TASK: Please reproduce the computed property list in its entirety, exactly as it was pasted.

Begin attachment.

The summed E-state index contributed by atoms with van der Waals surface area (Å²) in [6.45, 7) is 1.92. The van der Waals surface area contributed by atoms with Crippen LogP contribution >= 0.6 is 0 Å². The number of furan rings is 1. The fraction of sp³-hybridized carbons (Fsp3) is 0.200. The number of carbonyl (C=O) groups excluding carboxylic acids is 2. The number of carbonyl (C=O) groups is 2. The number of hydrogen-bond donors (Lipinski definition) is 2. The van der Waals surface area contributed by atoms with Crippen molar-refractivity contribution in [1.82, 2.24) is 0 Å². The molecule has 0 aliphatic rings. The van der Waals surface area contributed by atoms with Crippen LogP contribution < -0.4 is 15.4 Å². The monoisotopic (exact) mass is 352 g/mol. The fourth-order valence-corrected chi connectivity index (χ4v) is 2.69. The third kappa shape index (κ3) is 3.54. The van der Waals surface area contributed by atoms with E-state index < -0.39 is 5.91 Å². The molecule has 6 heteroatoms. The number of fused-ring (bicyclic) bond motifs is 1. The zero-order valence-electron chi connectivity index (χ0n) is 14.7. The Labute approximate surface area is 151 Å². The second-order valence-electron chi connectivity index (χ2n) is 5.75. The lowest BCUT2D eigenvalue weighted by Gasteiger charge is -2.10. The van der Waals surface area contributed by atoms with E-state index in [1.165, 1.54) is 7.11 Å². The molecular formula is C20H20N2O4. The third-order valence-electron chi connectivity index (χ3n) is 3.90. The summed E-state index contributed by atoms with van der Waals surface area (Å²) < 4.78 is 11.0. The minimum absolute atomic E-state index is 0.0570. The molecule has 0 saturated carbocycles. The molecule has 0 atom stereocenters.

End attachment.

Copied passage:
The summed E-state index contributed by atoms with van der Waals surface area (Å²) in [6.45, 7) is 1.92. The van der Waals surface area contributed by atoms with Crippen LogP contribution >= 0.6 is 0 Å². The number of furan rings is 1. The fraction of sp³-hybridized carbons (Fsp3) is 0.200. The number of carbonyl (C=O) groups excluding carboxylic acids is 2. The number of carbonyl (C=O) groups is 2. The number of hydrogen-bond donors (Lipinski definition) is 2. The van der Waals surface area contributed by atoms with Crippen molar-refractivity contribution in [1.82, 2.24) is 0 Å². The molecule has 0 aliphatic rings. The van der Waals surface area contributed by atoms with Crippen LogP contribution < -0.4 is 15.4 Å². The monoisotopic (exact) mass is 352 g/mol. The fourth-order valence-corrected chi connectivity index (χ4v) is 2.69. The third kappa shape index (κ3) is 3.54. The van der Waals surface area contributed by atoms with E-state index < -0.39 is 5.91 Å². The molecule has 6 heteroatoms. The number of fused-ring (bicyclic) bond motifs is 1. The zero-order valence-electron chi connectivity index (χ0n) is 14.7. The Labute approximate surface area is 151 Å². The second-order valence-electron chi connectivity index (χ2n) is 5.75. The lowest BCUT2D eigenvalue weighted by Gasteiger charge is -2.10. The van der Waals surface area contributed by atoms with E-state index in [1.165, 1.54) is 7.11 Å². The molecular formula is C20H20N2O4. The third-order valence-electron chi connectivity index (χ3n) is 3.90. The summed E-state index contributed by atoms with van der Waals surface area (Å²) < 4.78 is 11.0. The minimum absolute atomic E-state index is 0.0570. The molecule has 0 saturated carbocycles. The molecule has 0 atom stereocenters.